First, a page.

Marques Colston: Staying with Saints was worth more than money

Marques Colston said taking a pay cut to remain with the Saints was not a difficult decision. Gregory Shamus/Getty Images

METAIRIE, La. -- A combination of loyalty, reality and just plain smart business brought receiver Marques Colston back to the New Orleans Saints this year, even though the 10th-year veteran had to accept a $3.2 million pay cut.

Colston, a former seventh-round draft pick who became the franchise's all-time leader in total touchdowns, receptions and receiving yards, makes it sounds like the choice was easy.

"At this point in my career, it's not necessarily about maximizing every penny of every contract," said Colston, who agreed to a pay cut from $7 million in salary and bonuses to $3.8 million -- plus another $4.6 million cut next year.

"I know for me it came down to, 'What's my priority?'" said Colston, who met with the media for the first time this offseason on Tuesday. "I probably could have went somewhere else and maybe got a little bit more money. But the priority for me was to come back to an organization that I really enjoy playing for. I enjoy coming to work every day and being in this locker room.

"And it's an organization that took a chance on me Day 1. That loyalty means something to me."

Colston, 32, was also being selfish in a way -- wanting to stay put in an offense led by coach Sean Payton and quarterback Drew Brees that has been very good to him over the years.

The 6-foot-4, 225-pounder is on pace to pass the 10,000-yard barrier this season. Colston has 666 career receptions for 9,239 yards and 68 touchdown catches.

"I look at things just from a business standpoint. You look at the position I play, I'm kind of dependent on everyone else along the offense to have success," Colston said. "And just being a football fan, I've seen guys at my position chase every penny and not really have the career or the success that they've been accustomed to. So I always say I'm never gonna be in a hurry to leave a Hall of Fame quarterback.

"I've really never been a person that is driven by outside forces. I'm going to make the decision that's best for me and my family. And time and time again it leads me to here."

Colston's production has dipped a bit in recent years (902 yards, 5 touchdowns last year; 943 and 5 in 2013). But he remains a vital part of the offense.

In fact, he might even be more vital as a red zone and third-down target. That's always been Colston's specialty -- but tight end Jimmy Graham had supplanted him as Brees' go-to guy in those situations before Graham was traded this offseason.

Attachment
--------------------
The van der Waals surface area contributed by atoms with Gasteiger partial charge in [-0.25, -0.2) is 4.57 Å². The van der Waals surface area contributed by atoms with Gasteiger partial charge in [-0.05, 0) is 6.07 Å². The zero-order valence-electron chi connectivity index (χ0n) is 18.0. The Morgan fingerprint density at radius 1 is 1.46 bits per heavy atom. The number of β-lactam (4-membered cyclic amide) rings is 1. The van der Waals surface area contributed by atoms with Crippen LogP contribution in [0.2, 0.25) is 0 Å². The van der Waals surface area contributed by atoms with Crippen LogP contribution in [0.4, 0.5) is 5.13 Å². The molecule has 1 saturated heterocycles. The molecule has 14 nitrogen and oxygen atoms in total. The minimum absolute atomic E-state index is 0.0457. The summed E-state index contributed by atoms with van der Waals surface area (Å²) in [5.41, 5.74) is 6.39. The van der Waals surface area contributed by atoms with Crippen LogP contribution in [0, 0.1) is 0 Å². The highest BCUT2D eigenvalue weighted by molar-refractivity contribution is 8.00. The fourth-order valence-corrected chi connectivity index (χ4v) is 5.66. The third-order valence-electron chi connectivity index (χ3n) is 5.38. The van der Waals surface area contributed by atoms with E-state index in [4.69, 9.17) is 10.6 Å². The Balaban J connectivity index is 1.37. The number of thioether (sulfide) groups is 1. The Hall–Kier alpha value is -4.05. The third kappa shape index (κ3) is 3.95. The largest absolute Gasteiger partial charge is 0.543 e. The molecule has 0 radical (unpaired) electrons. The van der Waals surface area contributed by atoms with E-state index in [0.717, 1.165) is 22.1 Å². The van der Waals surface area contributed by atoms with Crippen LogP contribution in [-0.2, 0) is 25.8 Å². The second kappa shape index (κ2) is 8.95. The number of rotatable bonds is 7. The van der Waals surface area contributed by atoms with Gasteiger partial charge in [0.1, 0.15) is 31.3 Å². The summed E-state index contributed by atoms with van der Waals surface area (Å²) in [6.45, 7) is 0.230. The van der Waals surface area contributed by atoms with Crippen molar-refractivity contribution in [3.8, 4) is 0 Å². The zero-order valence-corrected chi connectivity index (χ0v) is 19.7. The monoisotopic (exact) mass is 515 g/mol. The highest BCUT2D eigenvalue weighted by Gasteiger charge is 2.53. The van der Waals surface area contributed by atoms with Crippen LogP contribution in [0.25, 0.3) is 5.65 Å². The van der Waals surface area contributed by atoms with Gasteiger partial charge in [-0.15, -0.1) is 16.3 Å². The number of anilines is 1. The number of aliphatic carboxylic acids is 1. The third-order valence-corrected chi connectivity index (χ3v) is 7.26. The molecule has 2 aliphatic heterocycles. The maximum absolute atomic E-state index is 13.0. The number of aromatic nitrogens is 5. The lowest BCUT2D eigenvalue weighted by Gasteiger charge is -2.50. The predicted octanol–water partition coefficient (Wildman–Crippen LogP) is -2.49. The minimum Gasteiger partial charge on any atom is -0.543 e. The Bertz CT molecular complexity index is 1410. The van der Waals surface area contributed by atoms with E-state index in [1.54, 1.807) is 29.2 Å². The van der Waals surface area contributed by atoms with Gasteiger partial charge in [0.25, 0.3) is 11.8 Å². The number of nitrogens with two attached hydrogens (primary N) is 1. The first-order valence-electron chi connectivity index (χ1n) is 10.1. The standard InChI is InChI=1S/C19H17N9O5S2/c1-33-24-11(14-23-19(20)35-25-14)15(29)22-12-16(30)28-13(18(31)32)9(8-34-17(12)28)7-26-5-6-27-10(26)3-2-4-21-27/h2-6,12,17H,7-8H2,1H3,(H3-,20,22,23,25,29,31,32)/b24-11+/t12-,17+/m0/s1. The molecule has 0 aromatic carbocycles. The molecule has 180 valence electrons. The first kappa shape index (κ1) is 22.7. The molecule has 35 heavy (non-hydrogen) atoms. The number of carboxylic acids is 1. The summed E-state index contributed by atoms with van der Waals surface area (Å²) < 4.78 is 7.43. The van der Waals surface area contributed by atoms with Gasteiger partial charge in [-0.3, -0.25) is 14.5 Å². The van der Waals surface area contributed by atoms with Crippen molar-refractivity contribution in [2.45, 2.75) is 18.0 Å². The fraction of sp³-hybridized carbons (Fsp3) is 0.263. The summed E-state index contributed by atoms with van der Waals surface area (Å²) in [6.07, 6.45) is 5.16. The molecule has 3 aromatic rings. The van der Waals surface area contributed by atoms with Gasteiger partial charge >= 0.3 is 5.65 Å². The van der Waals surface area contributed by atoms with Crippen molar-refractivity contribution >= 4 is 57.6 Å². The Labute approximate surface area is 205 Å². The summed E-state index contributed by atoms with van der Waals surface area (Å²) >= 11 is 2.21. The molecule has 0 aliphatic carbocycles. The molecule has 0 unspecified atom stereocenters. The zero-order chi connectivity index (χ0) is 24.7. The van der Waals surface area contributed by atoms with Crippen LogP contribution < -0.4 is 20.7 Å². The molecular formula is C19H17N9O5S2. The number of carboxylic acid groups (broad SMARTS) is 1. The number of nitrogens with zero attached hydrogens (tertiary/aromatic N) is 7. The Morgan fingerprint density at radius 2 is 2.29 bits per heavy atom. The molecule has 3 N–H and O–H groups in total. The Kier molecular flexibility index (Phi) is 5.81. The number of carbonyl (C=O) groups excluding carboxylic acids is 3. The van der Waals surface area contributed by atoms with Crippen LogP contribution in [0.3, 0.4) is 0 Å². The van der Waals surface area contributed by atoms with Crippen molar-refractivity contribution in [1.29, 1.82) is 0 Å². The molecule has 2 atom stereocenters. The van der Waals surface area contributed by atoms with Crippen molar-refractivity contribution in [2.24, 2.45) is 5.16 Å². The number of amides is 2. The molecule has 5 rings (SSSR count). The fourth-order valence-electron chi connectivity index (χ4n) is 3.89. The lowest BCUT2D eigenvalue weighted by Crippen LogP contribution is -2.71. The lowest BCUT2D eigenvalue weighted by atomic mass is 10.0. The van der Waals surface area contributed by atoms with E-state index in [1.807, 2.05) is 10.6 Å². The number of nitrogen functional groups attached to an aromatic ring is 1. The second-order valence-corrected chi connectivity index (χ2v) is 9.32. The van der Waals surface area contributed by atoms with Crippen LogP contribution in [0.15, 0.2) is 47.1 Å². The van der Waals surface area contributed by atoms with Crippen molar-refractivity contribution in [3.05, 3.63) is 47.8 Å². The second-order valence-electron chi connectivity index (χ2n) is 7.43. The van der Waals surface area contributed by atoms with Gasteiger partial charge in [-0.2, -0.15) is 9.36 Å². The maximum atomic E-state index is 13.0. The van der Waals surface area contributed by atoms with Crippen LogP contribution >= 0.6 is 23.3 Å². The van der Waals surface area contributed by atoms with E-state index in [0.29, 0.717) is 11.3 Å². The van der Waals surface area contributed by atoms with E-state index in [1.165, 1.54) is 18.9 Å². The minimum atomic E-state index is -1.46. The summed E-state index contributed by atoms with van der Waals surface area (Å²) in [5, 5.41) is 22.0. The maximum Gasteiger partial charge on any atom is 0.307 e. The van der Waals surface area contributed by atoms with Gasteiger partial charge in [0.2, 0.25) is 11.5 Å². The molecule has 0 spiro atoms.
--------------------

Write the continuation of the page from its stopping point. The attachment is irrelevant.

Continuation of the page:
"Marques is my guy, he'll always be my guy," Brees said Tuesday. "We've been here for so long together and he's so dependable, such a professional, such a great person to have on the field, not only from what he brings to us from a productivity standpoint but also in the locker room and in the meeting room. He does everything that needs to be done. I love the way that he works, I love his approach to the game, he's a true pro and a guy that I hope I have the chance to play with for a long time."

Health will be an issue. Colston has been missing a lot of summer practice time, explaining that the team wants to limit his "mileage." Colston has fought through a variety of nagging injuries over the years, but he has only missed one game over the past three seasons and four games over the past six.

Consistency also became an issue last season for Colston -- a rarity for such a dependable receiver. He dropped an estimated 7-to-10 passes, depending on the statistical service. And he lost a key fumble in an overtime loss at Atlanta in Week 1. Colston later said he felt like part of the problem for a team that collapsed to a 7-9 record instead of being part of the solution, which he prides himself on.

The desire to bounce back was also part of Colston's motivation to return.

"I think as a competitor you have to be [disappointed and upset by last season's performance]," Colston said. "Any time you're not playing your best football individually and as a team, if it doesn't bother you then I think that's an issue."

One thing Colston isn't dwelling on, though, is that 10,000-yard milestone. The soft-spoken receiver said he's "just not wired that way."

"It would be a great accomplishment but one that I probably wouldn't really care about 'til the season is over," Colston said. "It's just about winning games for me."